Text and Translation
The Bhagavadgita in the Mahabharata / Edition 1by J. A. B. van Buitenen, J. A. Buitenen
Pub. Date: 09/28/1981
Publisher: University of Chicago Press
No other Sanskrit work approaches the Bhagavadgita in the influence it has exerted in the West. Philosophers such as Emerson and the other New England Transcendentalists were deeply affected by its insights, a dozen or more scholars, including Annie Besant and Mahatma Gandhi, have attempted its translation, and thousands of individuals struggling with the/i>
No other Sanskrit work approaches the Bhagavadgita in the influence it has exerted in the West. Philosophers such as Emerson and the other New England Transcendentalists were deeply affected by its insights, a dozen or more scholars, including Annie Besant and Mahatma Gandhi, have attempted its translation, and thousands of individuals struggling with the problems divided loyalties have found comfort and wisdom in its pages.
The Bhagavadgita ("Song of the Lord") tells of the young and virtuous Prince Arjuna who is driven to lead his forces into battle against an opposing army composed of close relatives and others whom he loves. The Lord Krsna, appearing in the poem as Arjuna's friend and charioteer, persuades him that he must do battle, and we see Arjuna changing from revulsion at the thought of killing members of his family to resignation and awareness of duty, to manly acceptance of his role as warrior and defender of his kingdom.
The Bhagavadgita is a self-contained episode in the Mahabharata, a vast collection of epics, legends, romances, theology, and metaphysical doctrine that reflects the history and culture of the whole of Hindu civilization. The present edition forms a part of J. A. B. van Buitenen's widely acclaimed translation of this great work. Here English and Sanskrit are printed on facing pages, enabling those with some knowledge of Sanskrit to appreciate van Buitenen's accurate rendering of the intimate, familial tone and directness of the original poem.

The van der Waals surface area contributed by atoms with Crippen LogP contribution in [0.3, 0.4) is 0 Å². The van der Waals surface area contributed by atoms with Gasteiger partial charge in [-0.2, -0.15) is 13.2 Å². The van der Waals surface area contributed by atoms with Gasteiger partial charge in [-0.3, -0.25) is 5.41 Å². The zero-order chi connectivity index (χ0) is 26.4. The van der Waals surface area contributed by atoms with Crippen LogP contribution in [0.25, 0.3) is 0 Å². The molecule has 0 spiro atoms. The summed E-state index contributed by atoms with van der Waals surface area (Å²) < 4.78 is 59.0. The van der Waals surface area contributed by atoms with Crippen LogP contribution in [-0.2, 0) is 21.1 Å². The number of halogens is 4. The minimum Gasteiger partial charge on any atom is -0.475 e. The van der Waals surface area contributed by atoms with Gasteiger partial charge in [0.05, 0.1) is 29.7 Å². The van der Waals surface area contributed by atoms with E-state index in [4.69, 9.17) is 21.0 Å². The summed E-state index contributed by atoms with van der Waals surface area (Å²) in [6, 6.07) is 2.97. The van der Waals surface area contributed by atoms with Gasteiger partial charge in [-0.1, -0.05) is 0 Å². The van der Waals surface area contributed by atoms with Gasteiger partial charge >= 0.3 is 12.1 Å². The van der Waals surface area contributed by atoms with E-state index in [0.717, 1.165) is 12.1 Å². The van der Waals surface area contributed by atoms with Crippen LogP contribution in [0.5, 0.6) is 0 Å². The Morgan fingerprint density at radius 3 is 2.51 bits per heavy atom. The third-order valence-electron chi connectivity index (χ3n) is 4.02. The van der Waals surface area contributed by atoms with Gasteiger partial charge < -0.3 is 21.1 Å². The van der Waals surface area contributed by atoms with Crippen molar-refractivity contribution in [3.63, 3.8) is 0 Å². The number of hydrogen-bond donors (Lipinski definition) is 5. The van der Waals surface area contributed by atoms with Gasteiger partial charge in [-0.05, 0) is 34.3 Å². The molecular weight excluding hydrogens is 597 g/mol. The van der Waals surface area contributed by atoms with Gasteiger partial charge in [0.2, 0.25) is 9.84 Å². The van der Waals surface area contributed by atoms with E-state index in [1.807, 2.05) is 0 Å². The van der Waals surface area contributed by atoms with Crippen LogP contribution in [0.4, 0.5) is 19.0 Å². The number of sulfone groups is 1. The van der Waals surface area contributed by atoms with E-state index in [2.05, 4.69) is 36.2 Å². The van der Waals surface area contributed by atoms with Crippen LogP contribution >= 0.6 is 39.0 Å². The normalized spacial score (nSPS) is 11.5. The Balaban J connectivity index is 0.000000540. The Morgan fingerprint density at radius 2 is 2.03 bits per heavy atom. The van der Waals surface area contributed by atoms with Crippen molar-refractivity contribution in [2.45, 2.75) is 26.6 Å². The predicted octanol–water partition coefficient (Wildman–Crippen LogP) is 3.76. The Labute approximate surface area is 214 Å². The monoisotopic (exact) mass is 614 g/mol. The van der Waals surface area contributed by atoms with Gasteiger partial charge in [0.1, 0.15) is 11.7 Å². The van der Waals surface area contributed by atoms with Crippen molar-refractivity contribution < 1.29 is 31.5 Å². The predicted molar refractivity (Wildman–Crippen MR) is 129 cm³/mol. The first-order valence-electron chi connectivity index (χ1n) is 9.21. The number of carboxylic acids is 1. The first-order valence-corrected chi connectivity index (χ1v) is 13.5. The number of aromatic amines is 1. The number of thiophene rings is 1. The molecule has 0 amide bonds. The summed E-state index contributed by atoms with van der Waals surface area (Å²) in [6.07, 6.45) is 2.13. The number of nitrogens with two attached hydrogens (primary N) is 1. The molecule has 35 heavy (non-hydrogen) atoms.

- University of Chicago Press
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- New Edition
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The reason why I purchased this translation is because it was recommended by Douglas Brooks in his book "Poised for Grace", which is a book of Annotations on the Bhagavad Gita from a Tantric view. I enjoyed how the left page is in Sanskrit; but, the right page is in English. Even though most of us can't read the Sanskrit, I still found it fascinating to see the ancient text. It took me a minute to figure out the numbering system, too, since this version is not broken down into chapters. This was different for me at first because one of the reasons why I purchased this book was for a Study Group/Yoga Book Club. When comparing with the others, their translations were broken down into chapters, yet this one is broken down by verses/paragraph form. However, this does add more of a poetic element to the story.